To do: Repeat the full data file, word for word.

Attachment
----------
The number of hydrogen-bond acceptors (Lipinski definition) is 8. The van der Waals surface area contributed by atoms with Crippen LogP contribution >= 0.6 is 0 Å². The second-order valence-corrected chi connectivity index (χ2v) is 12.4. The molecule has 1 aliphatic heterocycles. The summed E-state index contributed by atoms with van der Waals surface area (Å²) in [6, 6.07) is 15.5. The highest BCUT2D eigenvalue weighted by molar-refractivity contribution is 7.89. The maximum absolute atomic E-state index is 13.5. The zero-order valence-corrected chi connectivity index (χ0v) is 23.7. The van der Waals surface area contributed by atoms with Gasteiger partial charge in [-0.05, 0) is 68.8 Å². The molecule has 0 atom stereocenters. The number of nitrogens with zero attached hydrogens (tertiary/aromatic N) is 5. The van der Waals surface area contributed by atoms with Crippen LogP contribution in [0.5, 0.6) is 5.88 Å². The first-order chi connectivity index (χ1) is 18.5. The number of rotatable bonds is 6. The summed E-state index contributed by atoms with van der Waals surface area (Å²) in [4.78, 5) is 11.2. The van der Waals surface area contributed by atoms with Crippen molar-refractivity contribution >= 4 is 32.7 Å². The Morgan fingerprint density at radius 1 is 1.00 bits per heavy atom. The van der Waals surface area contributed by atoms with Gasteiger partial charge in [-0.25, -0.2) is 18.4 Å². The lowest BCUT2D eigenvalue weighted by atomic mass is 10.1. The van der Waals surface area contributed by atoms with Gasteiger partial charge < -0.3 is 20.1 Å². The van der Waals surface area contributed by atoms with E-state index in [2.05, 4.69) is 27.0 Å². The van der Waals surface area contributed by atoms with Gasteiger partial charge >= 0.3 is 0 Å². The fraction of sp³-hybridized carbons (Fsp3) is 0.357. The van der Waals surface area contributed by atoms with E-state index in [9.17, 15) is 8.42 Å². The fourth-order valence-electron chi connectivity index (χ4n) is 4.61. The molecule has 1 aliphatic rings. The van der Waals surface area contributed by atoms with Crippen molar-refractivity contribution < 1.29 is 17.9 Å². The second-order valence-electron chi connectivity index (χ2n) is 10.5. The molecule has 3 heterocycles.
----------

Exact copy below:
The number of hydrogen-bond acceptors (Lipinski definition) is 8. The van der Waals surface area contributed by atoms with Crippen LogP contribution >= 0.6 is 0 Å². The second-order valence-corrected chi connectivity index (χ2v) is 12.4. The molecule has 1 aliphatic heterocycles. The summed E-state index contributed by atoms with van der Waals surface area (Å²) in [6, 6.07) is 15.5. The highest BCUT2D eigenvalue weighted by molar-refractivity contribution is 7.89. The maximum absolute atomic E-state index is 13.5. The zero-order valence-corrected chi connectivity index (χ0v) is 23.7. The van der Waals surface area contributed by atoms with Gasteiger partial charge in [-0.05, 0) is 68.8 Å². The molecule has 0 atom stereocenters. The number of nitrogens with zero attached hydrogens (tertiary/aromatic N) is 5. The van der Waals surface area contributed by atoms with Crippen LogP contribution in [0.5, 0.6) is 5.88 Å². The first-order chi connectivity index (χ1) is 18.5. The number of rotatable bonds is 6. The summed E-state index contributed by atoms with van der Waals surface area (Å²) in [4.78, 5) is 11.2. The van der Waals surface area contributed by atoms with Crippen molar-refractivity contribution >= 4 is 32.7 Å². The Morgan fingerprint density at radius 1 is 1.00 bits per heavy atom. The van der Waals surface area contributed by atoms with Gasteiger partial charge in [-0.25, -0.2) is 18.4 Å². The lowest BCUT2D eigenvalue weighted by atomic mass is 10.1. The van der Waals surface area contributed by atoms with Gasteiger partial charge < -0.3 is 20.1 Å². The van der Waals surface area contributed by atoms with E-state index in [2.05, 4.69) is 27.0 Å². The van der Waals surface area contributed by atoms with Gasteiger partial charge >= 0.3 is 0 Å². The fraction of sp³-hybridized carbons (Fsp3) is 0.357. The van der Waals surface area contributed by atoms with E-state index in [9.17, 15) is 8.42 Å². The fourth-order valence-electron chi connectivity index (χ4n) is 4.61. The molecule has 1 aliphatic rings. The van der Waals surface area contributed by atoms with Crippen molar-refractivity contribution < 1.29 is 17.9 Å². The second-order valence-electron chi connectivity index (χ2n) is 10.5. The molecule has 3 heterocycles.